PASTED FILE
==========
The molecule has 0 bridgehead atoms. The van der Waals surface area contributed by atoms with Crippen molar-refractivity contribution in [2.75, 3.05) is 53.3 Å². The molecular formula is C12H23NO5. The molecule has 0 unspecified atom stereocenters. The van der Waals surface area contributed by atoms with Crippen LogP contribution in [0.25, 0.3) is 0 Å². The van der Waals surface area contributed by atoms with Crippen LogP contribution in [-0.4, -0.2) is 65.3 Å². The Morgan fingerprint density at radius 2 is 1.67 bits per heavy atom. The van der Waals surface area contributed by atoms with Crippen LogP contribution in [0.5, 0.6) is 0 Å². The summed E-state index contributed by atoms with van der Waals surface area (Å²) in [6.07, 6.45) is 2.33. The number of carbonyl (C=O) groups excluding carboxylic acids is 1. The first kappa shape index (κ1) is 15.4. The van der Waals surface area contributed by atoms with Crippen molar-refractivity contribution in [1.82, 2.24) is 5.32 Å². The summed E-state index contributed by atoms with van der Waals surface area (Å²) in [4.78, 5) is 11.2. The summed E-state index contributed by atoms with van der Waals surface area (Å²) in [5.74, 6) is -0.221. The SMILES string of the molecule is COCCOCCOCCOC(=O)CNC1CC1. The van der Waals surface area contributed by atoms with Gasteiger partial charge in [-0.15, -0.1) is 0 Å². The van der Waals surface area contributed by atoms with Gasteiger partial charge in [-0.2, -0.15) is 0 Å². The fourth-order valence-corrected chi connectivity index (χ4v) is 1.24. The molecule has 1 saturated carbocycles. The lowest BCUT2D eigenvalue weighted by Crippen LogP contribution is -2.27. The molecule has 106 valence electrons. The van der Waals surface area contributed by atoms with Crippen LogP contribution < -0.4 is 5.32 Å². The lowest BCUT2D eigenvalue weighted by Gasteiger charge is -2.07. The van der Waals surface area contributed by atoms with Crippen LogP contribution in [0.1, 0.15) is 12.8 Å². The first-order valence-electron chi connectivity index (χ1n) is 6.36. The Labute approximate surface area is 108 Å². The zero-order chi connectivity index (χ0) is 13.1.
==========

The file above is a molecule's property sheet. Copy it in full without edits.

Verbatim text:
The molecule has 0 bridgehead atoms. The van der Waals surface area contributed by atoms with Crippen molar-refractivity contribution in [2.75, 3.05) is 53.3 Å². The molecular formula is C12H23NO5. The molecule has 0 unspecified atom stereocenters. The van der Waals surface area contributed by atoms with Crippen LogP contribution in [0.25, 0.3) is 0 Å². The van der Waals surface area contributed by atoms with Crippen LogP contribution in [-0.4, -0.2) is 65.3 Å². The Morgan fingerprint density at radius 2 is 1.67 bits per heavy atom. The van der Waals surface area contributed by atoms with Crippen LogP contribution in [0.5, 0.6) is 0 Å². The summed E-state index contributed by atoms with van der Waals surface area (Å²) in [6.07, 6.45) is 2.33. The number of carbonyl (C=O) groups excluding carboxylic acids is 1. The first kappa shape index (κ1) is 15.4. The van der Waals surface area contributed by atoms with Crippen molar-refractivity contribution in [1.82, 2.24) is 5.32 Å². The summed E-state index contributed by atoms with van der Waals surface area (Å²) in [4.78, 5) is 11.2. The summed E-state index contributed by atoms with van der Waals surface area (Å²) in [5.74, 6) is -0.221. The SMILES string of the molecule is COCCOCCOCCOC(=O)CNC1CC1. The van der Waals surface area contributed by atoms with Gasteiger partial charge in [-0.15, -0.1) is 0 Å². The van der Waals surface area contributed by atoms with Gasteiger partial charge in [-0.2, -0.15) is 0 Å². The fourth-order valence-corrected chi connectivity index (χ4v) is 1.24. The molecule has 1 saturated carbocycles. The lowest BCUT2D eigenvalue weighted by Crippen LogP contribution is -2.27. The molecule has 106 valence electrons. The van der Waals surface area contributed by atoms with Crippen LogP contribution < -0.4 is 5.32 Å². The lowest BCUT2D eigenvalue weighted by Gasteiger charge is -2.07. The van der Waals surface area contributed by atoms with Crippen LogP contribution in [0.1, 0.15) is 12.8 Å². The first-order valence-electron chi connectivity index (χ1n) is 6.36. The Labute approximate surface area is 108 Å². The zero-order chi connectivity index (χ0) is 13.1.